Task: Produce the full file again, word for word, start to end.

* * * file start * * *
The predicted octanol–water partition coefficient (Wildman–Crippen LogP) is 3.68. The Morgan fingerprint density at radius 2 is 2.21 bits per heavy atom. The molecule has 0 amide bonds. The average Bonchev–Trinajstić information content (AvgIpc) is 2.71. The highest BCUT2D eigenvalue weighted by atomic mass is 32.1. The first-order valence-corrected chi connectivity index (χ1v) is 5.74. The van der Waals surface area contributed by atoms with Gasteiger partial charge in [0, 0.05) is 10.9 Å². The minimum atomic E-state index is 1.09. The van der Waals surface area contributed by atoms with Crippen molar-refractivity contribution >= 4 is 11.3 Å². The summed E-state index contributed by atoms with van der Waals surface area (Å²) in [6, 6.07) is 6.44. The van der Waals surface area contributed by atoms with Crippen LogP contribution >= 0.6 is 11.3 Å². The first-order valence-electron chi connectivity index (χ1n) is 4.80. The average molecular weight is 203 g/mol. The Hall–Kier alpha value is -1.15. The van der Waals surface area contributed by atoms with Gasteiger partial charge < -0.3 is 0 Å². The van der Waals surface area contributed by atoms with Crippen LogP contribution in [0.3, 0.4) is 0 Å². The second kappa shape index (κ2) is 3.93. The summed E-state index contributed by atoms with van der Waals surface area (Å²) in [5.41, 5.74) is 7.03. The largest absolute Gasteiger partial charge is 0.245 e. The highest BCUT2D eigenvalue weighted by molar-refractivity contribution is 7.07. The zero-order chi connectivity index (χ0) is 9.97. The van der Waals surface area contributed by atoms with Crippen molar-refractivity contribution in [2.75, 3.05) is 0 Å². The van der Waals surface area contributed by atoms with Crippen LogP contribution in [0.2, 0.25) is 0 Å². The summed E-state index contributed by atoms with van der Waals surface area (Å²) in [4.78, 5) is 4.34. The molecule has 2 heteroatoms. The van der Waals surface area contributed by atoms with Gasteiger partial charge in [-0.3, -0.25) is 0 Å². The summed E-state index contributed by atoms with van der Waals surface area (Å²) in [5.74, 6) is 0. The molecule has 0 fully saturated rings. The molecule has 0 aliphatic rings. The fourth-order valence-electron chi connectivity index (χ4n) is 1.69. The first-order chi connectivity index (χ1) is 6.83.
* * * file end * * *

The predicted octanol–water partition coefficient (Wildman–Crippen LogP) is 3.68. The Morgan fingerprint density at radius 2 is 2.21 bits per heavy atom. The molecule has 0 amide bonds. The average Bonchev–Trinajstić information content (AvgIpc) is 2.71. The highest BCUT2D eigenvalue weighted by atomic mass is 32.1. The first-order valence-corrected chi connectivity index (χ1v) is 5.74. The van der Waals surface area contributed by atoms with Gasteiger partial charge in [0, 0.05) is 10.9 Å². The minimum atomic E-state index is 1.09. The van der Waals surface area contributed by atoms with Crippen molar-refractivity contribution >= 4 is 11.3 Å². The summed E-state index contributed by atoms with van der Waals surface area (Å²) in [6, 6.07) is 6.44. The van der Waals surface area contributed by atoms with Crippen LogP contribution >= 0.6 is 11.3 Å². The first-order valence-electron chi connectivity index (χ1n) is 4.80. The average molecular weight is 203 g/mol. The Hall–Kier alpha value is -1.15. The van der Waals surface area contributed by atoms with Gasteiger partial charge < -0.3 is 0 Å². The van der Waals surface area contributed by atoms with Crippen LogP contribution in [0.3, 0.4) is 0 Å². The second kappa shape index (κ2) is 3.93. The summed E-state index contributed by atoms with van der Waals surface area (Å²) in [5.41, 5.74) is 7.03. The largest absolute Gasteiger partial charge is 0.245 e. The highest BCUT2D eigenvalue weighted by molar-refractivity contribution is 7.07. The zero-order chi connectivity index (χ0) is 9.97. The van der Waals surface area contributed by atoms with Crippen molar-refractivity contribution in [2.75, 3.05) is 0 Å². The van der Waals surface area contributed by atoms with Crippen LogP contribution in [0.2, 0.25) is 0 Å². The summed E-state index contributed by atoms with van der Waals surface area (Å²) in [4.78, 5) is 4.34. The molecule has 2 heteroatoms. The van der Waals surface area contributed by atoms with Gasteiger partial charge in [-0.3, -0.25) is 0 Å². The summed E-state index contributed by atoms with van der Waals surface area (Å²) in [5.74, 6) is 0. The molecule has 0 fully saturated rings. The molecule has 0 aliphatic rings. The fourth-order valence-electron chi connectivity index (χ4n) is 1.69. The first-order chi connectivity index (χ1) is 6.83.